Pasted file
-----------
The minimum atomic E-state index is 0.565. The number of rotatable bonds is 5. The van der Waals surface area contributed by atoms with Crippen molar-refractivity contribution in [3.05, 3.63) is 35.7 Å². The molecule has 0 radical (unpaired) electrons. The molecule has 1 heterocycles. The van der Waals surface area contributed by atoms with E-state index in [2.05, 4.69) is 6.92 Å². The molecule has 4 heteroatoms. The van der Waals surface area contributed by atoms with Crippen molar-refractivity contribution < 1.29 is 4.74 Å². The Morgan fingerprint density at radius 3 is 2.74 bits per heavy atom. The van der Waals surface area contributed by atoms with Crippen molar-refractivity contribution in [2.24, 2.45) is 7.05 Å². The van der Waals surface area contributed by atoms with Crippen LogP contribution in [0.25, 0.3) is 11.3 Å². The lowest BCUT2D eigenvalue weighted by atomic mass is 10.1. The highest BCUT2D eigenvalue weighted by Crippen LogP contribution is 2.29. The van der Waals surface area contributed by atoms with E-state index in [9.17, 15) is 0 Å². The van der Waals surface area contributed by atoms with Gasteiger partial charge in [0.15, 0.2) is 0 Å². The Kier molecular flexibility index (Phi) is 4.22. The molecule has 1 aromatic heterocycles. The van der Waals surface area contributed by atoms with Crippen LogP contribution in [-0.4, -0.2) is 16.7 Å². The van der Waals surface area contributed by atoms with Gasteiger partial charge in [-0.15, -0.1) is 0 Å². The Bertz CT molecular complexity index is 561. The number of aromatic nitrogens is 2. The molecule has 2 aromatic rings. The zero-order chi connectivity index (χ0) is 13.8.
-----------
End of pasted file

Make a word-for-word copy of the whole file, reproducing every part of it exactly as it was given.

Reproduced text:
The minimum atomic E-state index is 0.565. The number of rotatable bonds is 5. The van der Waals surface area contributed by atoms with Crippen molar-refractivity contribution in [3.05, 3.63) is 35.7 Å². The molecule has 0 radical (unpaired) electrons. The molecule has 1 heterocycles. The van der Waals surface area contributed by atoms with E-state index in [2.05, 4.69) is 6.92 Å². The molecule has 4 heteroatoms. The van der Waals surface area contributed by atoms with Crippen molar-refractivity contribution < 1.29 is 4.74 Å². The Morgan fingerprint density at radius 3 is 2.74 bits per heavy atom. The van der Waals surface area contributed by atoms with Crippen molar-refractivity contribution in [2.24, 2.45) is 7.05 Å². The van der Waals surface area contributed by atoms with Crippen LogP contribution in [0.25, 0.3) is 11.3 Å². The lowest BCUT2D eigenvalue weighted by atomic mass is 10.1. The highest BCUT2D eigenvalue weighted by Crippen LogP contribution is 2.29. The van der Waals surface area contributed by atoms with E-state index in [9.17, 15) is 0 Å². The van der Waals surface area contributed by atoms with Gasteiger partial charge in [0.15, 0.2) is 0 Å². The Kier molecular flexibility index (Phi) is 4.22. The molecule has 1 aromatic heterocycles. The van der Waals surface area contributed by atoms with Crippen LogP contribution in [-0.4, -0.2) is 16.7 Å². The van der Waals surface area contributed by atoms with Gasteiger partial charge in [-0.15, -0.1) is 0 Å². The Bertz CT molecular complexity index is 561. The number of aromatic nitrogens is 2. The molecule has 2 aromatic rings. The zero-order chi connectivity index (χ0) is 13.8.